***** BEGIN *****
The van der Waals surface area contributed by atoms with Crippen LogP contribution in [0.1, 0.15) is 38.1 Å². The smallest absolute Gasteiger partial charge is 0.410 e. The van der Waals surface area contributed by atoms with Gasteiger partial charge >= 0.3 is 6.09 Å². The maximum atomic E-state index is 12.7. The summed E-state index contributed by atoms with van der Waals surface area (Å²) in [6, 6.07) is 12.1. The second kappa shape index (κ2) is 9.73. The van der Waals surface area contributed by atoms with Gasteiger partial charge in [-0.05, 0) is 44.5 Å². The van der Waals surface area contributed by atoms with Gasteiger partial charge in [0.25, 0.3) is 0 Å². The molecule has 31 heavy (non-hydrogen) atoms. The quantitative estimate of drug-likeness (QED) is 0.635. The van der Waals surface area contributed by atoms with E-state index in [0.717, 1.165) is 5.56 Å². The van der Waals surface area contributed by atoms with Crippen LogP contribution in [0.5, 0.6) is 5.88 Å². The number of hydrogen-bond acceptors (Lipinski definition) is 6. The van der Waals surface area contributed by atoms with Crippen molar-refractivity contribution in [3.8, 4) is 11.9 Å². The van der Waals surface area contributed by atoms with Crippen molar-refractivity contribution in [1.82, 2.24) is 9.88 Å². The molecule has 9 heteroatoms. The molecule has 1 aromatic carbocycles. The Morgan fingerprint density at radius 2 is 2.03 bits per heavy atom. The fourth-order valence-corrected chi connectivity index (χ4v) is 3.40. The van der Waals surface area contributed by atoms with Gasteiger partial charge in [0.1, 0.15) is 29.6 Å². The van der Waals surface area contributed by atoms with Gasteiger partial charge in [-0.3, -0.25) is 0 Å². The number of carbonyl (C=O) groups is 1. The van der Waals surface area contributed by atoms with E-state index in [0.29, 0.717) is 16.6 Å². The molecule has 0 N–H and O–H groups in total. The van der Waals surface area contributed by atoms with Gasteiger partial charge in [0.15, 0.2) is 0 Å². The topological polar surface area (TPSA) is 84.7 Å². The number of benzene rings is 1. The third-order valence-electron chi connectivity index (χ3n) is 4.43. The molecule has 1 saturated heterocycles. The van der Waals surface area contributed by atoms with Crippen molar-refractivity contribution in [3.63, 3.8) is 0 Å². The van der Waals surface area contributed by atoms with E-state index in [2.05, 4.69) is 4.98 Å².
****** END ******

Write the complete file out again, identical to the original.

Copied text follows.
The van der Waals surface area contributed by atoms with Crippen LogP contribution in [0.1, 0.15) is 38.1 Å². The smallest absolute Gasteiger partial charge is 0.410 e. The van der Waals surface area contributed by atoms with Gasteiger partial charge >= 0.3 is 6.09 Å². The maximum atomic E-state index is 12.7. The summed E-state index contributed by atoms with van der Waals surface area (Å²) in [6, 6.07) is 12.1. The second kappa shape index (κ2) is 9.73. The van der Waals surface area contributed by atoms with Gasteiger partial charge in [-0.05, 0) is 44.5 Å². The van der Waals surface area contributed by atoms with Gasteiger partial charge in [0.25, 0.3) is 0 Å². The molecule has 31 heavy (non-hydrogen) atoms. The quantitative estimate of drug-likeness (QED) is 0.635. The van der Waals surface area contributed by atoms with E-state index in [0.717, 1.165) is 5.56 Å². The van der Waals surface area contributed by atoms with Crippen LogP contribution in [0.5, 0.6) is 5.88 Å². The number of hydrogen-bond acceptors (Lipinski definition) is 6. The van der Waals surface area contributed by atoms with Crippen molar-refractivity contribution in [3.8, 4) is 11.9 Å². The van der Waals surface area contributed by atoms with Crippen molar-refractivity contribution in [1.82, 2.24) is 9.88 Å². The molecule has 9 heteroatoms. The molecule has 1 aromatic carbocycles. The Morgan fingerprint density at radius 2 is 2.03 bits per heavy atom. The fourth-order valence-corrected chi connectivity index (χ4v) is 3.40. The van der Waals surface area contributed by atoms with Gasteiger partial charge in [0.1, 0.15) is 29.6 Å². The van der Waals surface area contributed by atoms with Gasteiger partial charge in [-0.3, -0.25) is 0 Å². The number of carbonyl (C=O) groups is 1. The van der Waals surface area contributed by atoms with E-state index in [0.29, 0.717) is 16.6 Å². The molecule has 0 N–H and O–H groups in total. The van der Waals surface area contributed by atoms with Gasteiger partial charge in [0.15, 0.2) is 0 Å². The topological polar surface area (TPSA) is 84.7 Å². The number of benzene rings is 1. The third-order valence-electron chi connectivity index (χ3n) is 4.43. The molecule has 1 saturated heterocycles. The van der Waals surface area contributed by atoms with Crippen molar-refractivity contribution in [3.63, 3.8) is 0 Å². The van der Waals surface area contributed by atoms with E-state index in [2.05, 4.69) is 4.98 Å².